1. Is this content still relevant?

  1. Does this content reflect the objectives of your product or service today?

    • Or, is this content reflective of where your product or service was?
  1. Is this content written in a way that your prospects can understand?

    • Or, is this content written in internal language that makes sense to you?
  1. Could someone copy and paste a description of your product or service from your site to send to a co-worker (someone who will help influence a buy decision or make a buy decision) and that co-worker would be immediately capable of asking second level questions?

The adage about eating your own dog food applies far too frequently to using one’s products and/or services. This also needs to apply to the consumption of your content – which is equally important.

Total Time: 20-25 minutes.  //  Frequency: Monthly

 

The 5 Customer Practice

A quick and extremely insightful exercise to improve customer satisfaction and keep your fingers on the pulse of your product’s or service’s value.

  1. Search through your help desk or CRM app for the past 30 days to identify the most consistently reported issue with your product or service.

  1. Note five (5) customers who contacted you about the issue. Note their contact information including company and title.

    • If there are multiple customers to choose from, select from different companies, titles and geographies to get as wide a cross section as possible.
  1. Call each of the these five (5) customers and speak with them about the issue for 5-10 minutes. Specifically ask them:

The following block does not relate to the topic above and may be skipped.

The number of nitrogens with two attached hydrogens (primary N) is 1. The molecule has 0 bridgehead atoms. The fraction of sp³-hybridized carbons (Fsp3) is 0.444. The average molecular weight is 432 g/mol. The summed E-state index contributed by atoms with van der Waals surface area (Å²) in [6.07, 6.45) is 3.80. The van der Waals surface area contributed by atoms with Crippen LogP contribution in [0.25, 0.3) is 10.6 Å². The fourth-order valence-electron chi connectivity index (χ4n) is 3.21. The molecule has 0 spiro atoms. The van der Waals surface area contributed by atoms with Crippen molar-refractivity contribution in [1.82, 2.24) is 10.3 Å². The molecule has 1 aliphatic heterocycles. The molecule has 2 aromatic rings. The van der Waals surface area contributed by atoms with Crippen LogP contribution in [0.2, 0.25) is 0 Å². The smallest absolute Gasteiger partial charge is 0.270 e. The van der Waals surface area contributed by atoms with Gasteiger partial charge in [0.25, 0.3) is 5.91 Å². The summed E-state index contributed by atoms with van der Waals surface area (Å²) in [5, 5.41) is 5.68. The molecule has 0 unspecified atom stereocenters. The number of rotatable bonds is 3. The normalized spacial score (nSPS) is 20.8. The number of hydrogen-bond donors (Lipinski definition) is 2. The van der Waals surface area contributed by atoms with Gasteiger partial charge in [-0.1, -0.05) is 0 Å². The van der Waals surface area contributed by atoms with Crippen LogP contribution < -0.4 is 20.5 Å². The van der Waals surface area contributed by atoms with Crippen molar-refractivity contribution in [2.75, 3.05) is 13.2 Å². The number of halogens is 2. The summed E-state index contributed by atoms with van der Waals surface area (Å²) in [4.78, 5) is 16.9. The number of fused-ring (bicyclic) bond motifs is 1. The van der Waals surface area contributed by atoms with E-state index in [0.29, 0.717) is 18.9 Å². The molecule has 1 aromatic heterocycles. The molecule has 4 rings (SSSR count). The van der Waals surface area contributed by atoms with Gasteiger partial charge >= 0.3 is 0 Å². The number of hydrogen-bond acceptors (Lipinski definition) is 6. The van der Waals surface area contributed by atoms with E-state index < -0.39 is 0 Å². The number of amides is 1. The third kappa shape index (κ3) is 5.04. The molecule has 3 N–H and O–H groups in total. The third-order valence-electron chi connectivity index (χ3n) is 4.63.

• How they came about the issue?
    • How were they able to resolve and/or work around the issue before calling support?
    • How do they feel about the issue now that it has been resolved?
    • How do they feel about the product or service? How do they feel about your company?
    • Is there anything else they feel you should know about your product or service.
    • Thank them for their time.
  1. Share your call notes with your product manager or client relationship manager and the support team.

    • This should be a simple standup meeting with the sole objective of bringing all key parties to the same page relative to your customer’s satisfaction with your product or service.
    • Any additional discussions, meetings, product or project requirements, etc. can be defined in break-out sessions with smaller, more focused teams.

In the course of these conversations you’re going to accomplish many things including, but not limited to:

  • Developing a direct understanding of your customer’s most pressing issues – in their words;

  • Developing trust with your customers that they should be confident in calling support with issues. Your customers now know someone (multiple people, really) are paying very close attention to how well their products and/or services work;